Now for something completely different. Empathy is a trait I greatly value. Apparently, it is not being destroyed by Facebook.
“In face-to-face connections, you tend to stay with people you’re most familiar with or have most in common with,” said Tracy Alloway, an associate professor of psychology and the lead author of the paper. “But Facebook can break down those boundaries. We can be exposed to different ways of thinking and emotional situations. On a somewhat superficial level, individuals disclose things about themselves, and that facilitates maybe not a deep sense of closeness, but the next time you see them, you may feel you know them a little better.”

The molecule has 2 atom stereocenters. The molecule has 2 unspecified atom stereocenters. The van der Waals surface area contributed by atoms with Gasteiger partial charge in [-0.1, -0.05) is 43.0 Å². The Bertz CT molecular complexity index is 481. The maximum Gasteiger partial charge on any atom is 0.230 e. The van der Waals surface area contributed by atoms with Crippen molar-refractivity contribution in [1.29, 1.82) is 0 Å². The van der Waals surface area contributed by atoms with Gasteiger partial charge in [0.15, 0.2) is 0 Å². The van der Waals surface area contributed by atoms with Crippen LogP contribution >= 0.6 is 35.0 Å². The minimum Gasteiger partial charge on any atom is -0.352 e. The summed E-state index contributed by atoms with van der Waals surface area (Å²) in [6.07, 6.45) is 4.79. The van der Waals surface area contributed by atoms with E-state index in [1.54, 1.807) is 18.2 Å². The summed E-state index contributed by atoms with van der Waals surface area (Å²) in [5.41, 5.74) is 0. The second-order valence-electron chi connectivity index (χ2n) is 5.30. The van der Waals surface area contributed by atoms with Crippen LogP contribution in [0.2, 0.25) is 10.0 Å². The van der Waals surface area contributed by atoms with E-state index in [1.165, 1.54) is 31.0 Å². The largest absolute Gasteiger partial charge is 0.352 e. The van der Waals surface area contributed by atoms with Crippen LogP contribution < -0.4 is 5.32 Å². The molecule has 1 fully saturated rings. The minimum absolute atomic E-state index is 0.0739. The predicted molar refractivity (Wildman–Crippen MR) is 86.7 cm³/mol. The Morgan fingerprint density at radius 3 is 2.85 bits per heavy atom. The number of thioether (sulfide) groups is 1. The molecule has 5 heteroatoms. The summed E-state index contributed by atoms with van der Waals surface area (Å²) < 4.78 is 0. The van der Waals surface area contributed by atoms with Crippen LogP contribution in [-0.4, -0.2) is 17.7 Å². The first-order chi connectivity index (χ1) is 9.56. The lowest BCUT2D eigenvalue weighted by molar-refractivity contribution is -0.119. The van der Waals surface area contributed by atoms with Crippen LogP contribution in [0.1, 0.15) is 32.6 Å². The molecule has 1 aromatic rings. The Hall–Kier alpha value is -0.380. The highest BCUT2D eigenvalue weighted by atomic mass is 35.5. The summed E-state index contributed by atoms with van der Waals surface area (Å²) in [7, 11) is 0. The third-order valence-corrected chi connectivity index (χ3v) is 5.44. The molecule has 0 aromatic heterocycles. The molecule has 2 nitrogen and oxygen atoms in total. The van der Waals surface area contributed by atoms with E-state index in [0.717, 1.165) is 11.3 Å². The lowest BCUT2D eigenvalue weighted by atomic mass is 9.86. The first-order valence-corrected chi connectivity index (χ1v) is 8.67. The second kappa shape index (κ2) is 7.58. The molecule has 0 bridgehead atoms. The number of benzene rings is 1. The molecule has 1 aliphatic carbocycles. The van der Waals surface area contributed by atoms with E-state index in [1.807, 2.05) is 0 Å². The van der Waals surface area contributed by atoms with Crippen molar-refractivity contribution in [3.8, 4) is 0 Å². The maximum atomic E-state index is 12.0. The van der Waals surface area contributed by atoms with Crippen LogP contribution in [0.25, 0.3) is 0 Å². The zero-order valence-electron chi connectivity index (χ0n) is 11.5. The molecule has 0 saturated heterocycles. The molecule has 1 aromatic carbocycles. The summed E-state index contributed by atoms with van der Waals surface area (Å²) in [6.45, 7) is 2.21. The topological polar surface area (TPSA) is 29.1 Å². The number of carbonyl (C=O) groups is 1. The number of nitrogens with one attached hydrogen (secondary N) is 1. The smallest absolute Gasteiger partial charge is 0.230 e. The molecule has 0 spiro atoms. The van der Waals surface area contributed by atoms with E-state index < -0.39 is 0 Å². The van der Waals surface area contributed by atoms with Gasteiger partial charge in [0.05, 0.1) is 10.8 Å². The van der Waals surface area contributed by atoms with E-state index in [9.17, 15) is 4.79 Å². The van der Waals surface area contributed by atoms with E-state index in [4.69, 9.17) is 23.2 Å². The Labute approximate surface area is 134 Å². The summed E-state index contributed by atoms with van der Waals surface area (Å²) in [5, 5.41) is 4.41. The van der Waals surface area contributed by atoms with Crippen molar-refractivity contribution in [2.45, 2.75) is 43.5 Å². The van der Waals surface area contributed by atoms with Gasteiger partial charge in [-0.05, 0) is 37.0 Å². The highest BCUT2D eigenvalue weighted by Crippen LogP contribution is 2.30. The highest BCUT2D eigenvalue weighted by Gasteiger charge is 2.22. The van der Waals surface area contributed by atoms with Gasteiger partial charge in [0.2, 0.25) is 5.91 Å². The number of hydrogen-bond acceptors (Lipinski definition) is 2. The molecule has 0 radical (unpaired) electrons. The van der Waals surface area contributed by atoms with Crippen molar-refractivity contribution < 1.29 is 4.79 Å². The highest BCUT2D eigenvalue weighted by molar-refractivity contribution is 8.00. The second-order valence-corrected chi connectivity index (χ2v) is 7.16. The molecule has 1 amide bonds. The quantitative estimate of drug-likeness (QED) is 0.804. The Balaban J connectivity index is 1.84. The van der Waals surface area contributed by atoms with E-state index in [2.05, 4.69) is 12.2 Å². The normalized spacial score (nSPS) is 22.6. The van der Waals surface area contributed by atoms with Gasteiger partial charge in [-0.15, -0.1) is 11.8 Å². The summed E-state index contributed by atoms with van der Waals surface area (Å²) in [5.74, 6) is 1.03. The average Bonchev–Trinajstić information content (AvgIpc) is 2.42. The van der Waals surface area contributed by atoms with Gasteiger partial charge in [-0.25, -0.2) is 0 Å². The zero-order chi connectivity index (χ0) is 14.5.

Well, she might. A Pew Research Center report from January found that women with an average-size Facebook network are aware of 13 percent more stressful events in the lives of their friends than those without an account; for men, it was an 8 percent increase. Not only was women’s awareness of these events higher than men’s, but their increased awareness leads them to bear a greater “cost of caring” than men (though researchers also noted that “women report higher levels of stress to begin with”).
Moreover, the younger the user, the more aware he or she was of these stressful events, a finding that suggests the youngest generation may be the most amenable to screen-based opportunities for empathy.